There are many different types of pain. Cancer has this amazing way of affecting the lives of those who are diagnosed. However, it also impacts upon the families of the survivors, fellow coworkers, neighbors... it’s like an equal opportunity provider. Cancer will touch one’s mental/emotional state; it will impact the financial well being of the person and his/her family. It will touch lives in ways that, in some cases, will never be the same again.
It was now July 1, 2002 and I was living in horrific pain. My oncologist, Dr. Nikita Shah, MD, referred to me a pain management specialist. Dr. Shah prescribed a heavy-duty pain killer; hopefully, that would provide some relief until I met with the other physician later in the month. Go to:
Meanwhile, she also suggested I go for physical therapy and I was sent back to visit my radiation oncologist, Dr. Daniel Buchholz, MD. Dr. Shah wasn’t sure if I needed any type of radiation treatments following the mets of my breast cancer to the lungs. Fortunately, he did not believe that any follow up radiation treatments were necessary.
But, the pain was real. Nothing I took nor nothing I did helped provide any relief. I hurt 24/7. It was living nightmare. I also dealt with an increasing level of fatigue. Additional labs were ordered to determine if I needed any medications to increase my stamina. I lived with physical pain and was dealing with emotional stress -- what a combo!
I had to keep reminding myself that I would get “better and stronger.” I wanted to eventually publish a book and become an author. Even at this early point in my post surgical state, I also knew that I would probably never return to my job at Disney’s Reservation Center. (DRC) (The idea of returning to work was a difficult one for me to deal with. There were times I wanted to go back to work at DRC; while there were other times that I knew I could not do the job any longer. This internal conflict would continue for months to come.)
A gift basket (from my fellow cast members) arrived for me and inside, I found a lot of silly stuff... bubbles, a squirt gun, a 500 piece puzzle. I got to work immediately on the puzzle along with Ed and Adrienne. I also spent a peaceful evening with Adrienne on the balcony of our apartment blowing bubbles. It was therapeutic and relaxing. It was then that I realized I needed to relish in the joy of silly stuff - fun, childlike stuff. It was a wonderful way to unwind and be stress free for a moment. (Highly recommend this for anyone dealing with stress from an illness.)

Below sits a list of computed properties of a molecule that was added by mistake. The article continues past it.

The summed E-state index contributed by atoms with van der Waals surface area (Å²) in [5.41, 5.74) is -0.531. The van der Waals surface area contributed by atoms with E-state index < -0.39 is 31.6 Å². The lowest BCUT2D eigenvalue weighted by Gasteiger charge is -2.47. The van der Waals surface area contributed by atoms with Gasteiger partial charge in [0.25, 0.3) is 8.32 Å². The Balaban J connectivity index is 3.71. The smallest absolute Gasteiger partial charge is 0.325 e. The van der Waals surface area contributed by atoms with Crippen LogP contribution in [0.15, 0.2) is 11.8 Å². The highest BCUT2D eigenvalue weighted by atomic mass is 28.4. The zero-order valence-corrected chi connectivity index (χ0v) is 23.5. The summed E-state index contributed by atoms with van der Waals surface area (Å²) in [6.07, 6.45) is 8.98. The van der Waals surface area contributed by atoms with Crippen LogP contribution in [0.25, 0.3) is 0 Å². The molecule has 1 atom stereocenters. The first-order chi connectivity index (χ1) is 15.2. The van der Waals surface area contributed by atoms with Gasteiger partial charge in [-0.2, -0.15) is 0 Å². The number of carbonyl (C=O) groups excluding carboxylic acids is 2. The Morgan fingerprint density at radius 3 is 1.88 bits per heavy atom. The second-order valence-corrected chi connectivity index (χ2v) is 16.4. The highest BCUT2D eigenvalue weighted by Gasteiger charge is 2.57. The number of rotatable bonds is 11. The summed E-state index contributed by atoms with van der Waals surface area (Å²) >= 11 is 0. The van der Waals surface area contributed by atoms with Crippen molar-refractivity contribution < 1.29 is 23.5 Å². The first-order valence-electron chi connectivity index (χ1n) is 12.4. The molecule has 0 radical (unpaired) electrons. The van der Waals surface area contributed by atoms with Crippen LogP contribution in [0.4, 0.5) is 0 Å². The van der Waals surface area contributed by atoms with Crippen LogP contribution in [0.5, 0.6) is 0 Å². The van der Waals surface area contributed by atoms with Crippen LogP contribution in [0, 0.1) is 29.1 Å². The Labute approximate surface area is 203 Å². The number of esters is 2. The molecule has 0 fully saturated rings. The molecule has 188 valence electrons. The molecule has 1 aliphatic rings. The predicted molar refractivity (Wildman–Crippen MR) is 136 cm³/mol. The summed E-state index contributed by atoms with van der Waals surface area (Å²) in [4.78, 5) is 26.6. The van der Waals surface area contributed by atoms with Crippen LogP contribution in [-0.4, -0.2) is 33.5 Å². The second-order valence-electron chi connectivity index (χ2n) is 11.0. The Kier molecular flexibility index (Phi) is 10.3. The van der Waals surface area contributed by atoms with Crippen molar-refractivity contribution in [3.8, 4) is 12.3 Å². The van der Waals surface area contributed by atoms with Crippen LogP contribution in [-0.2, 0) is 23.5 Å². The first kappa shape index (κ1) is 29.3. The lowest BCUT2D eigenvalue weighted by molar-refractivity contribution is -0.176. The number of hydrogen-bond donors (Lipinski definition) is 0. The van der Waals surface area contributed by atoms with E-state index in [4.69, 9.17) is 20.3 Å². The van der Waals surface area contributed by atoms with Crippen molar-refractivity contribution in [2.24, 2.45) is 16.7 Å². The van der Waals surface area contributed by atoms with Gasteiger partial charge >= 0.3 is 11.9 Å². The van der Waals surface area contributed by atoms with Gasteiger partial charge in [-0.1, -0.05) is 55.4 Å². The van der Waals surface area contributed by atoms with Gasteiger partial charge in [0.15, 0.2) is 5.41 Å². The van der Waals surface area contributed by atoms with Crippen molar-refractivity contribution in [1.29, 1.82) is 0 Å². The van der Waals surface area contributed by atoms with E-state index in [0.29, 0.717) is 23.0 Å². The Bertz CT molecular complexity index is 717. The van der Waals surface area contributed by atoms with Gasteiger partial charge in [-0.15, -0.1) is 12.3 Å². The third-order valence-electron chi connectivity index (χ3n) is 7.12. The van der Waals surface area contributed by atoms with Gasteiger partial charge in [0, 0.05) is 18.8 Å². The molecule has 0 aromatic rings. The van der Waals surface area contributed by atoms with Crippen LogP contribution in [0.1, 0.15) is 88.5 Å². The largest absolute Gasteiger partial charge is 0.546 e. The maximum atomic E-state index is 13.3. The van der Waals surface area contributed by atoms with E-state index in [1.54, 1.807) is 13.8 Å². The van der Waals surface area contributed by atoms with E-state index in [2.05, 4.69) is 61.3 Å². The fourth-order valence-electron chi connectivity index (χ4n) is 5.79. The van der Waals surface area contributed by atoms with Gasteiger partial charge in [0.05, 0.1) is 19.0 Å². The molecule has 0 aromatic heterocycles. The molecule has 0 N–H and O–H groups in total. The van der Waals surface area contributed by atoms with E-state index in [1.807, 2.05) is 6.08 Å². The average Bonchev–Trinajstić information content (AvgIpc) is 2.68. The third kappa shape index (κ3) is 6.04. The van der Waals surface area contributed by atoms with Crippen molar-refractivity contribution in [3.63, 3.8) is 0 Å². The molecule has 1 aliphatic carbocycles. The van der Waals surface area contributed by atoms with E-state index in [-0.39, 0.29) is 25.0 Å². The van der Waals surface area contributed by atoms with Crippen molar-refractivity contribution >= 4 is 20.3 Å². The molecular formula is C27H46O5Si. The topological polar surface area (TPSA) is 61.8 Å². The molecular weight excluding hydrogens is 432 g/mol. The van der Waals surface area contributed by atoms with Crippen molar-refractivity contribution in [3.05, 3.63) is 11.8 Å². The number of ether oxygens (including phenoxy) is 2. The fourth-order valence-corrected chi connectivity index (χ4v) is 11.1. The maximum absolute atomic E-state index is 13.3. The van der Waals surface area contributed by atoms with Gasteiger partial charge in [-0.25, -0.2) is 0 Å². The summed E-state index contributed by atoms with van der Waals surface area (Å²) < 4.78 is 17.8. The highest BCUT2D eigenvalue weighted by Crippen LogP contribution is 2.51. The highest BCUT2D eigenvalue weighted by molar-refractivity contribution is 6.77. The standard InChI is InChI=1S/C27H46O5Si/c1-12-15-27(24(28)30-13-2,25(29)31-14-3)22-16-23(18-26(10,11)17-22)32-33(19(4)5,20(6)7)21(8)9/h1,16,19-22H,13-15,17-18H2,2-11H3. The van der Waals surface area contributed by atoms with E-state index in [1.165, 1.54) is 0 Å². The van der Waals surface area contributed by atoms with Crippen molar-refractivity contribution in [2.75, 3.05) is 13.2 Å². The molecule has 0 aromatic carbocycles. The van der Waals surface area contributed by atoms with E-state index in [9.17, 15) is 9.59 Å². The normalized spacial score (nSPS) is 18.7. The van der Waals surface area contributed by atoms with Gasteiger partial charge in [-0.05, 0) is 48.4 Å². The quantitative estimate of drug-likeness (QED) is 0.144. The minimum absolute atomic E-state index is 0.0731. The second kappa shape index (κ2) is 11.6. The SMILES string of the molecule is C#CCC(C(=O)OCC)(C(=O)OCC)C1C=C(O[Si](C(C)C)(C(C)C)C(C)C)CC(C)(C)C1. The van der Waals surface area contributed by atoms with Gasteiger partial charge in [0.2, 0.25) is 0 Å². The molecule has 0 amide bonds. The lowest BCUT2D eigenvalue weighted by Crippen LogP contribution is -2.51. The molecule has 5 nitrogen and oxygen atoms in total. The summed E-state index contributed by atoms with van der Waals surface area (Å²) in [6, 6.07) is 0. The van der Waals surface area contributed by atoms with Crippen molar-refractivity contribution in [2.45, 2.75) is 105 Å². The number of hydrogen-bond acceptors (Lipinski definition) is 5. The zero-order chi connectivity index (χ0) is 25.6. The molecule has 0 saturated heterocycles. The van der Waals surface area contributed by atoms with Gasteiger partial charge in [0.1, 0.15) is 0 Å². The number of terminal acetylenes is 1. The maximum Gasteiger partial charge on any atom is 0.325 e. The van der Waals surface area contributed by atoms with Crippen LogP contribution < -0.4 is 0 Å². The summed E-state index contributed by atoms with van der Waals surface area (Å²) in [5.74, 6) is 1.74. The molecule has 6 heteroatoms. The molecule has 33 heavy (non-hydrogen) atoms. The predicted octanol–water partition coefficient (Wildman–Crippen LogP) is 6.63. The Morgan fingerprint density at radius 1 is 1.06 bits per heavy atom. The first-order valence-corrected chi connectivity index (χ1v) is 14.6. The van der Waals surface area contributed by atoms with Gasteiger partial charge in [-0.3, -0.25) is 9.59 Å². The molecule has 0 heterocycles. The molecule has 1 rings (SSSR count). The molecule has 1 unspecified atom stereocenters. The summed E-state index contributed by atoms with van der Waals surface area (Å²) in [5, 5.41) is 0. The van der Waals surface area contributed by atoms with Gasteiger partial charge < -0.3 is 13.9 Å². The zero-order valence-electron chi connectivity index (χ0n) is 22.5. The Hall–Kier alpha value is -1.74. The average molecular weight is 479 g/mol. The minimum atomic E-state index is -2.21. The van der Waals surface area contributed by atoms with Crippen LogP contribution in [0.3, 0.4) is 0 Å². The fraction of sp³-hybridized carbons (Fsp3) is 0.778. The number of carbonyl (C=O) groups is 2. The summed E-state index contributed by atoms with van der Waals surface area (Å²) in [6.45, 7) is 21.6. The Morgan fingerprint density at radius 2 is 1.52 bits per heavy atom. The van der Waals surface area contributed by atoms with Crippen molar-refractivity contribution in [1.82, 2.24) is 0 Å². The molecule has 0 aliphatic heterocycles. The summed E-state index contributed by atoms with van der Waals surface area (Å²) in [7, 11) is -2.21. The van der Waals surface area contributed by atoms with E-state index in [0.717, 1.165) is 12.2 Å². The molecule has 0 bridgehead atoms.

While physical pain was tormenting me, we (my family) were dealing with another crisis. A financial one. As I would discover, cancer affects a family’s bottom line - big time! During the month of July, we received much needed help from Jewish Family Services. Go to: A check we received from the agency allowed us to help pay our rent and they also provided us with three bags of groceries. Although I was tired and in pain every moment of the day (and night), I did begin to think that despite all this, I would have to consider returning to work at some point. Adrienne was unable to find a summer job; Brian also had challenges finding work. (Both served as caregivers and for that, I was most grateful.) The entire budget of the household was now Ed’s responsibility. And he was drowning!
Getting outside was also an important part of my overall recovery. My Mom and brother, Gary, came by one afternoon to take me on a ride to a local store. Instead of using a wheelchair, I chose to walk the long aisles of the store using the shopping chart to help hold me up. It was great exercise, very much needed -- mentally and physically.
Dealing with all the aspects of my recovery had become overwhelming. The mental/emotional aspects were a much bigger issue this time around. (My first fight with cancer in Dec. 2000 and throughout 2001 were basically uneventful. Except for the treatments I had to undergo and the medication I took, I felt great most of the time. After my 2002 lung surgery, life turned upside down.) I knew I had to address these issues, especially since they influenced many other aspects of my life. Getting out of this “rut” would take time -- and at this point in my life, I was living minute to minute in excruciating pain!